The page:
"The skepticism is at an all-time high right now," McNealy acknowledged Monday at the company's annual analyst conference here, but he exhorted, "Don't write us off too quickly...We've had a lot tougher times than today."
The usually brash McNealy adopted a restrained, guarded tone in his introductory remarks, but executives expected to tout new hardware and software are likely to project more optimism on Tuesday. Two main features will be "Orion," Sun's plan tomore of its higher-level software into its Solaris operating system and sell it on a subscription basis, and "throughput computing," the use of chip technology from Sun's of Afara Websystems to let a single processor handle the work of 32.
Sun's throughput computing plan, which sources expect to be formally unveiled April 10, has grabbed the attention of some analysts.
"They have the most ambitious processor road map I've ever seen in my life," said analyst Peter Glaskowsky, editor of The Microprocessor Report. "It makes the (forthcoming) UltraSparc IV and V look like footnotes in Sun's history."
Santa Clara, Calif.-based Sun is coming back to an even keel after several years of adjusting to the bursting of the dot-com bubble and the recession that struck immediately afterward. The manufacturer of higher-end server computers is completing a second major round of layoffs and, according to analyst expectations, will have about the same revenue--roughly $12 billion--for the current fiscal year as for fiscal 1999.
Sun has more competition now, though. In addition to Microsoft, which continues to rake in billions of dollars of profit each quarter, Sun faces an awakened IBM as well as chip giant Intel, whose processors now sell well for servers. Dell and IBMserver market share in 2002, where Sun lost.
Sun's throughput computing plan is designed to vastly increase the power of servers and thus to reclaim momentum Sun has lost to Intel, Glaskowsky said. Each chip based on the Afara design, code-named Niagara, will have eight processors, and each processor can handle four independent computing operations, called "threads."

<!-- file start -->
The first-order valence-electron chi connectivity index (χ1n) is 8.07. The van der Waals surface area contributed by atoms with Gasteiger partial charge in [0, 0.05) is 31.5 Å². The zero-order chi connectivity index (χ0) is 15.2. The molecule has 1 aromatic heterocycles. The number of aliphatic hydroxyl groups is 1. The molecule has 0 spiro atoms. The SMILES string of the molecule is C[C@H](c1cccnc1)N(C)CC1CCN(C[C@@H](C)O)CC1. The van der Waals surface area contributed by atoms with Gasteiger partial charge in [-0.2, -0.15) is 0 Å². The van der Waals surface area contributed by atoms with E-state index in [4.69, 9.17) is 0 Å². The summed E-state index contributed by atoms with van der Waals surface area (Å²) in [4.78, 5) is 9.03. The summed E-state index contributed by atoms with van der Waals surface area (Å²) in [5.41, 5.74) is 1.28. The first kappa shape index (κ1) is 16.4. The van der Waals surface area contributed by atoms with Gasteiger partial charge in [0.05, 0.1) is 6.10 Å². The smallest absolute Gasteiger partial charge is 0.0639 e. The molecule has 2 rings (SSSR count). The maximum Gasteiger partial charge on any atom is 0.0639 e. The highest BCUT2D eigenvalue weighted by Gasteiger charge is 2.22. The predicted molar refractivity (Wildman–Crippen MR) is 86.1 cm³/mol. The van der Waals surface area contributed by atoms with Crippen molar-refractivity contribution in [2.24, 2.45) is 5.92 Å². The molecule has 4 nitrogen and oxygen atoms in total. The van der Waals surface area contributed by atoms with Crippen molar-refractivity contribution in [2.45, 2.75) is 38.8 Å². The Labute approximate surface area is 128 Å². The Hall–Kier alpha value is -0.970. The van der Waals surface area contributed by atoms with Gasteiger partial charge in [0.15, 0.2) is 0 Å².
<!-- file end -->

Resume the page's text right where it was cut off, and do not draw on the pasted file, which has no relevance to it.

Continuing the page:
The technique, which won't result in chips larger than those from competitors, sacrifices the ability to perform one task extremely quickly for the ability to do multiple independent tasks simultaneously, David Yen, Sun's executive vice president for processors, said in an interview Monday.
Sun's Niagara chips will debut in lower-end servers by 2005. Then a second generation design sometime later will merge the Afara technology with Sun's main UltraSparc line and become the foundation of Sun's future chips, said Andy Ingram, vice president of marketing for the microprocessor division.
Microprocessor Report analyst Kevin Krewell believes the Afara technology will be integrated with Sun's current UltraSparc line in the time frame of UltraSparc VI--a chip two generations beyond the UltraSparc IV and due later in 2003.
Ingram said the Niagara technology will provide lower-end servers with chips that have 15 times the power of the 650MHz UltraSparc IIi used in Sun's blade servers. The follow-on will have 30 times the power of the newest 1.2GHz UltraSparc III, he said.
Yen said Sun is better positioned to accommodate a technology such as Niagara because Solaris can manage the schedules of more than 200 threads today--the number a top-end Sun Fire 15K server accommodates with the new UltraSparc IV.